How will this Summer's meeting differ from previous meetings?

HP: Our conference will continue the great tradition of RC28 meetings, which have served as a convention for exchanges of innovative research agendas and opportunities for collaborations among scholars of social stratification.  Our conference at Penn will be the first meeting in the United States since the summer meeting in 2012.  Moreover, with its rich American history accompanied by great art museums and interesting restaurants, the city of Philadelphia is an attractive place to visit.  Therefore, we look forward to having many participants both domestically and internationally. 

Importantly, inequality is a pressing issue globally.  We hope that our conference can be relevant not only for academic community but also for public policy by stimulating conservations on international experiences of effective policies and interventions to address growing inequality across many countries.  Finally, we will use social media such as Facebook and Twitter to effectively provide the latest news on the conference.  We also hope that our social media platforms can enable people to continue discussion about inequality beyond the conference site.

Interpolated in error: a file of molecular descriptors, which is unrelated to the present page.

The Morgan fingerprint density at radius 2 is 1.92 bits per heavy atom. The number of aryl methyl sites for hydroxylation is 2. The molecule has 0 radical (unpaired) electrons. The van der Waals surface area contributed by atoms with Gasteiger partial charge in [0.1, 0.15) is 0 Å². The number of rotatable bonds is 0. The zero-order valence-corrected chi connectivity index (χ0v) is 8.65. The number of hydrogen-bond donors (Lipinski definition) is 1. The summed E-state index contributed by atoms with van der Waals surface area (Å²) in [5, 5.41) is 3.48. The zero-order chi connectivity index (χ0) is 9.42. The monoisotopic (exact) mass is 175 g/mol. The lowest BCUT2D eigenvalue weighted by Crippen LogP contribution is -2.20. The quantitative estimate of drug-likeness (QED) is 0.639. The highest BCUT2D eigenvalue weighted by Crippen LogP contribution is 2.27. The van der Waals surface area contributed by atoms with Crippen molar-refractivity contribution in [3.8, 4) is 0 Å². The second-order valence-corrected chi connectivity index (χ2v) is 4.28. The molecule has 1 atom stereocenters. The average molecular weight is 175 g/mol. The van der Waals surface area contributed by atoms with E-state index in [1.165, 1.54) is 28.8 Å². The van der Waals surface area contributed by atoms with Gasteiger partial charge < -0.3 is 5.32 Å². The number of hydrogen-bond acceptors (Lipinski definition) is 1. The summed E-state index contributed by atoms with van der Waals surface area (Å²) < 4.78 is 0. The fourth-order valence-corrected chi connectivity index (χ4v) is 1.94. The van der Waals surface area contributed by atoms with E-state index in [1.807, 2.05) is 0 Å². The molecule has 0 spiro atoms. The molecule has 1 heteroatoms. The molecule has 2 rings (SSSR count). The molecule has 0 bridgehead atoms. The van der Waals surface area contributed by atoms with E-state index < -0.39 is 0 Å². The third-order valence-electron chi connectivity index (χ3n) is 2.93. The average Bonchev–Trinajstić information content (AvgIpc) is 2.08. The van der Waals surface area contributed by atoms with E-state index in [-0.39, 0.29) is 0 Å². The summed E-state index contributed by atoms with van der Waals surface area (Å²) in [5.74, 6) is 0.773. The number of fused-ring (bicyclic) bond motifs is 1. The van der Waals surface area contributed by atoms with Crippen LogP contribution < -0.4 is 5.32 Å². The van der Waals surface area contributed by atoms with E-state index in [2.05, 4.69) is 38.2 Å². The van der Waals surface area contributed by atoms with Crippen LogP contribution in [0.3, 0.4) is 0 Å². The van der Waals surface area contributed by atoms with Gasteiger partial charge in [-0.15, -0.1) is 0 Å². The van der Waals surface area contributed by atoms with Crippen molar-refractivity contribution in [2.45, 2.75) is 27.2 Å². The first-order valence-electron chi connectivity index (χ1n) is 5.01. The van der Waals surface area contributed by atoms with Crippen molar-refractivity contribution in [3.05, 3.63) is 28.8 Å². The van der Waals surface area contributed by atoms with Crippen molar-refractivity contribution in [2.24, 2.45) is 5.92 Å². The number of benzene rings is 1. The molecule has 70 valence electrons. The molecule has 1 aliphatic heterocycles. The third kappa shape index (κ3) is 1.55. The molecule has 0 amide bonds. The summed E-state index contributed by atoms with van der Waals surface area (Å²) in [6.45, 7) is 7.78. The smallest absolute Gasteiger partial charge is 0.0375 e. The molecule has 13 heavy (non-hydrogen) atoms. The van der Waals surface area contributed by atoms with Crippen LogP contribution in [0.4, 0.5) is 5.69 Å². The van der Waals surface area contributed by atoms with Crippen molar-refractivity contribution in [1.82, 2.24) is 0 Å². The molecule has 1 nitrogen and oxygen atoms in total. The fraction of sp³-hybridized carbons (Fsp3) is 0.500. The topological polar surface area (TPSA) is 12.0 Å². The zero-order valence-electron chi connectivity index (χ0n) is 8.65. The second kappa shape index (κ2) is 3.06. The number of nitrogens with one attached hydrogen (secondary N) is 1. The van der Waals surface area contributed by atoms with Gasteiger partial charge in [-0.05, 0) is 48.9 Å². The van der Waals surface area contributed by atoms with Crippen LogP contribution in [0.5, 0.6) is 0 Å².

Visit the RC28 conference website

February 2, 2015

Annette Lareau's article, "Cultural Knowledge and Social Inequality," was recently published in the American Sociological Review. Focusing on qualitative longitudinal and interview data 20 years after the study for her book, Unequal Childhoods: Class, Race, and Family Life, Lareau focuses on "how cultural knowledge matters when white and African American young adults of differing class backgrounds navigate key institutions."

Full Article

January 26, 2015

Clayton S. Rose, who earned his Ph.D (with distinction) in Sociology from Penn in 2007, has been elected as the 15th President of Bowdoin College in Brunswick, Maine, effective July 1, 2015.  Rose is currently a faculty member at the Harvard Business School 

For the complete story visit: http://www.bowdoin.edu/presidential-search/